“Persons with impulsive angry behavior who carried guns were significantly more likely to meet diagnostic criteria for a wide range of mental disorders, including depression, bipolar and anxiety disorders, PTSD, intermittent explosive disorder, pathological gambling, eating disorder, alcohol and illicit drug use disorders, and a range of personality disorders.”

However, most of those people are legally entitled to own firearms because they have never been involuntarily committed to a psychiatric hospital. Reorienting public policy away from mental illness and toward dangerousness might reduce injury and death by firearms, the authors note. Current approaches to restricting gun access of people with mental disorders have no impact on most of this group, coauthor Paul Appelbaum, M.D., a professor of psychiatry at Columbia University, told Psychiatric News.

“We need to reorient our firearms policies toward limiting gun possession by people who lack behavioral control—for example, by taking guns away from people who behave in dangerous ways—rather than focusing excessively on people with serious mental illnesses, as we do today.”

For more in Psychiatric News about dangerousness as a standard for firearms policy, see “Violence Risk, Not Mental Illness, Should Guide Gun Access.” Also, see “Screening for Violence Risk in Military Veterans: Predictive Validity of a Brief Clinical Tool” in the American Journal of Psychiatry.

Governor Brown Signs Bill Allowing Families to Seek Gun Restraining Order

California will become the first state that allows family members to ask a judge to remove firearms from a relative who appears to pose a threat.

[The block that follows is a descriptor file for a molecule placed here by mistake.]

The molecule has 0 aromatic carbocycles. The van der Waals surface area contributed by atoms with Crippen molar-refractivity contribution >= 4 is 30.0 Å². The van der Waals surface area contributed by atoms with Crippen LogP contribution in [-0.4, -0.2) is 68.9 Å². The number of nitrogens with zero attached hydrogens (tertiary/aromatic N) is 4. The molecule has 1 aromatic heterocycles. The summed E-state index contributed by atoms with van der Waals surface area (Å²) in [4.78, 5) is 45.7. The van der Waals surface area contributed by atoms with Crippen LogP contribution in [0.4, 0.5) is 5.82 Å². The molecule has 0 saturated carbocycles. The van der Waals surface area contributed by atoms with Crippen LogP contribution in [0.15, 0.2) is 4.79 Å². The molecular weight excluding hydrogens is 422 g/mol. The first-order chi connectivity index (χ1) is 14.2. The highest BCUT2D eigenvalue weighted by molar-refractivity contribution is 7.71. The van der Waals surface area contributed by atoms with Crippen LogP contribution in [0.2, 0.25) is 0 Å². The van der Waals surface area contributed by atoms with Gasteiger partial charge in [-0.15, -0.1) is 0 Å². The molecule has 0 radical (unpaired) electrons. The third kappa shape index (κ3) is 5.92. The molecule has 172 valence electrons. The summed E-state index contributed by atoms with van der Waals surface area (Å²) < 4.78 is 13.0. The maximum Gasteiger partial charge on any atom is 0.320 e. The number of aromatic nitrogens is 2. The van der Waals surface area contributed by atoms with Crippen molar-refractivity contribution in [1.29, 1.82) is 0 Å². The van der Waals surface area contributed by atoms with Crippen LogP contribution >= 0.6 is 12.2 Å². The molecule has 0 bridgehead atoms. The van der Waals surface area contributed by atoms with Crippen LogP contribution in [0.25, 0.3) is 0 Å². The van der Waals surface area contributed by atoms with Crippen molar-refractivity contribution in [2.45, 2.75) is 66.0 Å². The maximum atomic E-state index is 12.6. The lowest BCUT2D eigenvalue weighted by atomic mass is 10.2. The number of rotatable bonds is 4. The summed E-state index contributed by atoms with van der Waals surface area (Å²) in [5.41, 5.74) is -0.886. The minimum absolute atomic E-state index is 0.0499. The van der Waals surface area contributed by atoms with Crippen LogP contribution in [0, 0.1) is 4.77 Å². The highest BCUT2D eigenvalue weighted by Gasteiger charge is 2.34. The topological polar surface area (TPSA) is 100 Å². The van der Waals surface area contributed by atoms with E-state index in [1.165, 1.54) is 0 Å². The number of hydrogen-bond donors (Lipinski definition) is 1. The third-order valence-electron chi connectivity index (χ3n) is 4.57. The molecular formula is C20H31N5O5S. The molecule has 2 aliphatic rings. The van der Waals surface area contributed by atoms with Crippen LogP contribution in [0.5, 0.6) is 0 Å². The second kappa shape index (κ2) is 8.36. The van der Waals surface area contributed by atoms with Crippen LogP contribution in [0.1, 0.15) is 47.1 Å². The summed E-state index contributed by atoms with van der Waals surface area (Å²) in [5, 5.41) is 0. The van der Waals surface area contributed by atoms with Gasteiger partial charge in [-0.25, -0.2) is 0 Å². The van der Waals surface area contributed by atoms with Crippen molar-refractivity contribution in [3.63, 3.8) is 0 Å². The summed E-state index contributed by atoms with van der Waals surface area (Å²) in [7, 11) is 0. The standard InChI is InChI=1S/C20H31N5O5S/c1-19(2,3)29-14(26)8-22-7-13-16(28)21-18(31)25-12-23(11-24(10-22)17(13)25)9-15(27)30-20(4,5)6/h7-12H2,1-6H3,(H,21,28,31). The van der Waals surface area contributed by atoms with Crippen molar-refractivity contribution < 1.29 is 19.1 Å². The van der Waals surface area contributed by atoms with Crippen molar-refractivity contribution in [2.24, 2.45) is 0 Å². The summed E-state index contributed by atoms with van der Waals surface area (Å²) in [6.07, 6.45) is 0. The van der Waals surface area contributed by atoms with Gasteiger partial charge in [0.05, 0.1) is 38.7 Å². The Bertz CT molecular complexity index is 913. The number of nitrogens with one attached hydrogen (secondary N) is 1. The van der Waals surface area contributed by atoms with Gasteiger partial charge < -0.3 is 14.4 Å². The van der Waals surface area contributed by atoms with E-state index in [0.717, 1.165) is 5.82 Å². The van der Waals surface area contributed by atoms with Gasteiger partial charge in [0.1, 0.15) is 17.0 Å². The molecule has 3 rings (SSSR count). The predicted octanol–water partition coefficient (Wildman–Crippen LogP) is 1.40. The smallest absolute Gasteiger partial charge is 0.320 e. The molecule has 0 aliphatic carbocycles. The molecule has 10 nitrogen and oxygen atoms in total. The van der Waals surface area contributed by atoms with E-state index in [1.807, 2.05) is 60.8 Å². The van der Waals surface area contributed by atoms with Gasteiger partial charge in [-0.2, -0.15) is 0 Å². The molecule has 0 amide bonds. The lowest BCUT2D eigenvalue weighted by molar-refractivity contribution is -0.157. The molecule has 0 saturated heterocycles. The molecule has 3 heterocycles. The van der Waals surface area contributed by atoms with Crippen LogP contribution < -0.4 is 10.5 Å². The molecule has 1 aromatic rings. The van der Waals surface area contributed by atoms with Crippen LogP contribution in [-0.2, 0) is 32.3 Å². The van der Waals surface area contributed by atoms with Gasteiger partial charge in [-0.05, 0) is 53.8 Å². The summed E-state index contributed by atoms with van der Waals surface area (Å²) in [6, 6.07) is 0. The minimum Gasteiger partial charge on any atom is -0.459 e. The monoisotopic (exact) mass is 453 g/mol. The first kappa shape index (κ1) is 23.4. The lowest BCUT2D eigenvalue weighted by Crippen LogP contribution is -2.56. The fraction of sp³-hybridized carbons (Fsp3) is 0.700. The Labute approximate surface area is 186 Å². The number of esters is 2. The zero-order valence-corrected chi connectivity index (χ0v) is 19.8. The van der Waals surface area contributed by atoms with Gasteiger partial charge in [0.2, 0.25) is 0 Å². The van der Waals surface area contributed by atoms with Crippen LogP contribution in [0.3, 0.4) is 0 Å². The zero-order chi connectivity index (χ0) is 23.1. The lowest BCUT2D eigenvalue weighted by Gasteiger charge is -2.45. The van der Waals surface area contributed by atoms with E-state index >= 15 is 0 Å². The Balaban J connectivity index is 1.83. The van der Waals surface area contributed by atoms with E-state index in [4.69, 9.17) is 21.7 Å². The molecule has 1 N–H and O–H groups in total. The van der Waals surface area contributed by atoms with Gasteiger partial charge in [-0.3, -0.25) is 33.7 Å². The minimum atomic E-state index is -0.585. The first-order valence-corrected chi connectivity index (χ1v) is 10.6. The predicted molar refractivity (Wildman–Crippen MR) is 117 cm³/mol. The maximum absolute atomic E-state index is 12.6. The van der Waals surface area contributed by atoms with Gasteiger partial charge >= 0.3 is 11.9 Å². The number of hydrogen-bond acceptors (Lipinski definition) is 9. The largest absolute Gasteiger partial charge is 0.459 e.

The new legislation responded to the deadly rampage in May 2014 near University of California, Santa Barbara. Relatives of the victims and other supporters of the bill said the parents of 22 year old Elliot Rodger were thwarted in their attempts to seek help for their troubled son before the rampage.

Weeks before the shooting, Elliot Rodger’s parents had his therapist contact Santa Barbara County mental health officials. Sheriff deputies talked to Elliott Rodger but never entered his apartment or checked to see if he owned guns. The Sheriff’s decided that he was not a threat to himself or others and took no further action.

Elliot Rodger later wrote that had deputies searched his room, they might have found guns that the police said he used to shoot three people after stabbing to death three others.

If you have guns in your home

 please store them safely.

Psychiatrist Exposes Violent Environment inside California’s Napa State Hospital

Dr. Stephen Seager, M.D. has written a book “Behind the Gates of Gomorrah”; which recounts his rookie year in Unit C, at Napa State Hospital.

In praise for the book Dr. Judy Melinek asks: